I’ve written plenty of back-to-school stories over the course of my journalism career, but usually they’re about kindergartners picking out crayons or freshmen nervously wandering unfamiliar hallways.
This time, the story is about me.
I enrolled in the marketing program at Madison Area Technical College this fall, and after two weeks of struggling to be a full-time student and a full-time editor, I came to the conclusion that something had to give or I was going to lose my mind. And as my mind comes in rather handy at times, I reluctantly decided to resign from my position at the Columbus Journal, effective after this issue goes to press.
I’ve had a great two years at this job, and I’m sad to say goodbye to most of it (although I confess I will not miss all of the night meetings and weekend event coverage), but I feel like it’s time for me to expand my horizons and see what comes next.
Being the editor of the CJ has truly been a labor of love for me.
As a lot of you know, my husband and I have been residents of this city since 1993, and after years of making a 40-minute commute to Madison for work every day, I was thrilled to be able to cover the news in our adopted hometown and ecstatic to have a job where my daily commute involved walking downstairs.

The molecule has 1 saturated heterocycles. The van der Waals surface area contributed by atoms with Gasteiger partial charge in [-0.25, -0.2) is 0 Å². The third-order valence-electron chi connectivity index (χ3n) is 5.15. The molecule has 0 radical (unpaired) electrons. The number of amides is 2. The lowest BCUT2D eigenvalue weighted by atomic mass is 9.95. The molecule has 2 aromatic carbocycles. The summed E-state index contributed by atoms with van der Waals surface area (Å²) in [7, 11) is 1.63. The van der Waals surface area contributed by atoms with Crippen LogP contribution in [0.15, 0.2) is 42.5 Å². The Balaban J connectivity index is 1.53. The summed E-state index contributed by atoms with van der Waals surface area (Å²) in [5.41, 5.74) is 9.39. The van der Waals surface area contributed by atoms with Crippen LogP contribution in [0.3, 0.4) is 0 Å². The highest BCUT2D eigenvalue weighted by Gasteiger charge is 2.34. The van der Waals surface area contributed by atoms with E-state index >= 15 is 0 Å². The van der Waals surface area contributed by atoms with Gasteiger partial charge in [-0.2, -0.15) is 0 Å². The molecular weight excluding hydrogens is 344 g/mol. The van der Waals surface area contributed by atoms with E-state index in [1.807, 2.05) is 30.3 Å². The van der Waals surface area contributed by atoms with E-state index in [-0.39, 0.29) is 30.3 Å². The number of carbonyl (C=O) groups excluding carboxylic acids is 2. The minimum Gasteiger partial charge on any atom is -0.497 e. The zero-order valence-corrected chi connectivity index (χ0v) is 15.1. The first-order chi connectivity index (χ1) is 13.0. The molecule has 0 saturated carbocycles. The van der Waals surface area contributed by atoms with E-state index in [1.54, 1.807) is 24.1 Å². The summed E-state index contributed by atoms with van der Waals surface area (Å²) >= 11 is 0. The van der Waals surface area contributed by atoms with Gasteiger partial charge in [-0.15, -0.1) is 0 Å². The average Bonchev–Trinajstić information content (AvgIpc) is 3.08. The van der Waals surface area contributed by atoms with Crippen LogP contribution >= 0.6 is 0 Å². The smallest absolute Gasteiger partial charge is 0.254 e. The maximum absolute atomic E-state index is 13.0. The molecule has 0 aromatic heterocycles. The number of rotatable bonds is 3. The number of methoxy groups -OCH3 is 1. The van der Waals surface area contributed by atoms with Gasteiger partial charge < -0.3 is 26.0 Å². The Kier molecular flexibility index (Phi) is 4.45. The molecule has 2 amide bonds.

I’m proud of the work I did here. I tried really hard to elevate the level of the newspaper, and I feel like, for the most part, I succeeded. Yes, I know (as my husband and son like to point out), the CJ wasn’t exactly error-free over the last two years. But hopefully it wasn’t boring either.
Back in journalism school many (many, many) years ago, I was taught a newspaper’s role was to inform, to entertain and to delight readers, and that’s what I tried to do every week.
What I loved the most about this job was the chance to write about the city’s history, a topic I found endlessly fascinating. Among my favorites were stories about The Kurth Brewery fire in 1916, the Pavilion’s 100th anniversary, Rahn’s Appliance store, the Capri Steakhouse, a look back at how the redbud trees on the boulevard came to be and a piece on the Fall River Museum, founded by Betty Wright and her late husband, David.
It’s been a great ride, and I’m pretty sure, years from now, when I look back on my life, this will be one of the chapters I’m most proud of.
I thank you all for reading and for supporting the Columbus Journal during my tenure. As you may have heard, these are trying times for newspapers, and we truly do appreciate our loyal subscribers.
If you’re wondering what comes next for the CJ, let me reassure you, my successor has already been hired. He will be starting Sept. 18. I won’t steal his thunder by introducing him now, but I will say, I’ve read some of his work, and I am confident I am leaving the paper in good hands. But that doesn’t mean you don’t have to miss me, at least a little.
If you’ve got a press release or an event you want covered, you can contact the new editor at firstname.lastname@example.org. I’m sure he will appreciate a note of welcome and a few leads so he can hit the ground running. I know I did.